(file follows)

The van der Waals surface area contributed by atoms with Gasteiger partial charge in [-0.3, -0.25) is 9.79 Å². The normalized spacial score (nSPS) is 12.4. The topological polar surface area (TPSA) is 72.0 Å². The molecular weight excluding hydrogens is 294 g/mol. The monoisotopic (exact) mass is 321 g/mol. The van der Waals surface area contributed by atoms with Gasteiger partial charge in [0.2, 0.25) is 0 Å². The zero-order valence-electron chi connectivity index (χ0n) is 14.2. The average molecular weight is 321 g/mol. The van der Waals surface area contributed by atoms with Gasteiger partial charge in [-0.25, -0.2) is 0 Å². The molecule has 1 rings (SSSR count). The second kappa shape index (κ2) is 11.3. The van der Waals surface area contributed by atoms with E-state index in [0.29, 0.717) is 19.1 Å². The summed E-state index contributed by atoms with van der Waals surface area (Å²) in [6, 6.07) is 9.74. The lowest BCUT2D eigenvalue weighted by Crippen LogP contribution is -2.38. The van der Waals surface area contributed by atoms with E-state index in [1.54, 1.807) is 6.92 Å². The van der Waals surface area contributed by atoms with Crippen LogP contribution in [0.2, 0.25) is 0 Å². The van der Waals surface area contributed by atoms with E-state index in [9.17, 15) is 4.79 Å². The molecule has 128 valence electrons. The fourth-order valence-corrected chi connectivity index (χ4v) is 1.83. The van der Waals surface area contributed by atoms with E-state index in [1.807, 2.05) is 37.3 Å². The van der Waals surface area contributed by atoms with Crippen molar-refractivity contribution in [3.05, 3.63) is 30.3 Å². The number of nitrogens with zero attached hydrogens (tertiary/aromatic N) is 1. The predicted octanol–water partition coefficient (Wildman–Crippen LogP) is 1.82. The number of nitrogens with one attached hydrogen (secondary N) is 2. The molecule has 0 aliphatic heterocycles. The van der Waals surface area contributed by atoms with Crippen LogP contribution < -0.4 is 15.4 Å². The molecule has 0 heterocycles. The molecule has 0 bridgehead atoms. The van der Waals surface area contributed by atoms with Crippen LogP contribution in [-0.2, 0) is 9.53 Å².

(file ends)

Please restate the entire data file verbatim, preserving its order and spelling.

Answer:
The van der Waals surface area contributed by atoms with Gasteiger partial charge in [-0.3, -0.25) is 9.79 Å². The normalized spacial score (nSPS) is 12.4. The topological polar surface area (TPSA) is 72.0 Å². The molecular weight excluding hydrogens is 294 g/mol. The monoisotopic (exact) mass is 321 g/mol. The van der Waals surface area contributed by atoms with Gasteiger partial charge in [0.2, 0.25) is 0 Å². The zero-order valence-electron chi connectivity index (χ0n) is 14.2. The average molecular weight is 321 g/mol. The van der Waals surface area contributed by atoms with Gasteiger partial charge in [-0.25, -0.2) is 0 Å². The molecule has 1 rings (SSSR count). The second kappa shape index (κ2) is 11.3. The van der Waals surface area contributed by atoms with E-state index in [0.29, 0.717) is 19.1 Å². The summed E-state index contributed by atoms with van der Waals surface area (Å²) in [6, 6.07) is 9.74. The lowest BCUT2D eigenvalue weighted by Crippen LogP contribution is -2.38. The van der Waals surface area contributed by atoms with E-state index in [1.54, 1.807) is 6.92 Å². The van der Waals surface area contributed by atoms with Crippen LogP contribution in [0.2, 0.25) is 0 Å². The van der Waals surface area contributed by atoms with E-state index in [9.17, 15) is 4.79 Å². The molecule has 128 valence electrons. The fourth-order valence-corrected chi connectivity index (χ4v) is 1.83. The van der Waals surface area contributed by atoms with E-state index in [1.807, 2.05) is 37.3 Å². The van der Waals surface area contributed by atoms with Crippen molar-refractivity contribution in [3.05, 3.63) is 30.3 Å². The number of nitrogens with zero attached hydrogens (tertiary/aromatic N) is 1. The predicted octanol–water partition coefficient (Wildman–Crippen LogP) is 1.82. The number of nitrogens with one attached hydrogen (secondary N) is 2. The molecule has 0 aliphatic heterocycles. The van der Waals surface area contributed by atoms with Crippen LogP contribution < -0.4 is 15.4 Å². The molecule has 0 heterocycles. The molecule has 0 bridgehead atoms. The van der Waals surface area contributed by atoms with Crippen LogP contribution in [-0.2, 0) is 9.53 Å².